Photo of Global Risk Briefing audience

Managing risks in an ever more interconnected world

Swiss Re hosted the fourth Global Risk Briefing for Ambassadors in Bern on 22 March. The event focused on the enormous losses due to natural disasters in 2011 and the related disruption of supply chains in an ever more interconnected world.

The annual briefing gives Swiss Re experts and senior diplomats the opportunity to engage in dialogue on ways governments can develop a more systematic approach to manage large risks, and to show the contribution re/insurance can make in this process.

Swiss Re CEO Michel Liès outlined that 2011 was truly an annus horribilis of natural disasters. The year started with another devastating earthquake in New Zealand, followed by a massive earthquake and tsunami in Japan, and continued with storms and floods in the Philippines and Thailand, earthquakes in Turkey and severe drought in the Horn of Africa. With an economic loss of over USD 350 billion, 2011 turned out to be the most-expensive year. Only around USD 100 billion of the USD 350 billion was insured – the second-highest loss burden for the industry.

Natural catastrophe losses are on the rise and there is a huge gap between the factual, economic losses and the insured ones. But Liès also pointed out that Swiss Re is taking this challenge seriously, not only as a large reinsurer but also as a provider of expertise and knowledge to insurers and governments alike.

Highlighting linkages

Property specialist Peter Buetikofer illustrated how losses from natural catastrophes are interconnected with global supply chains. Besides direct, visible and physical damage, there are frequently "hidden" losses due to business interruptions. For example, a paint plant near the Fukushima nuclear facility that made a unique pigment ceased production after the devastating earthquake. This was a severe blow to car manufacturers in various countries who were unable to customize ordered vehicles due to the lack of colours based on that pigment. Such losses are typically not insurable.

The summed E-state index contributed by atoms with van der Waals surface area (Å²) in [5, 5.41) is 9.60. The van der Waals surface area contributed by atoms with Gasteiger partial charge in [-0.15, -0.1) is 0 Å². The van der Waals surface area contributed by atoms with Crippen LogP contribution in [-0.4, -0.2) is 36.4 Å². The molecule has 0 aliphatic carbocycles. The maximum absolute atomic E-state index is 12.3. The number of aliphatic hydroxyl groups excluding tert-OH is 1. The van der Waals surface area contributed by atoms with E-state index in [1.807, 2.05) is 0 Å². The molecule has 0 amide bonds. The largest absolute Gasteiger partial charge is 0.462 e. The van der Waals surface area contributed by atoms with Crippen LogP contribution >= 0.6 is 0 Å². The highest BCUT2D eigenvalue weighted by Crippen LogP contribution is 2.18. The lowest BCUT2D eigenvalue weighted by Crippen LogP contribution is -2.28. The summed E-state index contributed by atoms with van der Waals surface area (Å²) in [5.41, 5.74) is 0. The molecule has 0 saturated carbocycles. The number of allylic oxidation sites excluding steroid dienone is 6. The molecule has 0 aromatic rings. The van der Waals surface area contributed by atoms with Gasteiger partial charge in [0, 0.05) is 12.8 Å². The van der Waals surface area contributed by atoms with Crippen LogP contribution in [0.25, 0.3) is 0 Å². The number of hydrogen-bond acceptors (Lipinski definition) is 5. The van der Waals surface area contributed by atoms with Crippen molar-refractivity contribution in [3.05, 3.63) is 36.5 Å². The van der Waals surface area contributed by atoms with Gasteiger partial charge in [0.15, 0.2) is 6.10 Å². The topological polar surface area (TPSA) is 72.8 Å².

The good news is that business interruption losses are insurable when there is physical damage at a named supplier or customer plant and complete risk information and statistics are available.

An innovative approach to flood risk

Swiss Re's flood expert Jens Mehlhorn pointed out that flood losses are rising and will continue to do so. He illustrated the challenges of managing flood risks in the face of climate change. In addition, growing population and economic activity lead to increasing values in flood-exposed areas – resulting in increased vulnerability. The 2011 Thailand flood is the largest insured fresh water flood loss in history.

One huge challenge after the Thailand flood is identifying other flood hot spots in the world, particularly those with hidden interconnected risks that may create large loss potentials in other countries. To that extent Swiss Re is currently enhancing CatNet®, its natural hazard information system, with global flood zone maps. These maps will help observers understand which areas are at risk for flooding.

Building resilience in agriculture

Agriculture specialist Reto J. Schneider discussed risk management strategies in agriculture, including the avoidance, prevention and minimisation of risks. Based on a case study in Kenya, where local and international partners introduced multi-peril crop insurance, he explained how successful agricultural risk frameworks in developing countries can be built. By 2011, over 1,000 farmers in 15 districts of Kenya were insured. When excessive rainfall and drought hit the country in 2008 and 2010, farmers were compensated for their losses from the insurance product: no government subsidies were used.

In the discussion with the ambassadors and senior diplomats, it became clear that governments will need to look more into public-private partnerships to cope with the challenges of managing large risks in the face of depressed public sector finances.

Swiss Re has a strong track record of working with public sector entities in developing new solutions to cover risks in an ever more interconnected world and exploring new ways to manage large risks.

Published 5 April 2012

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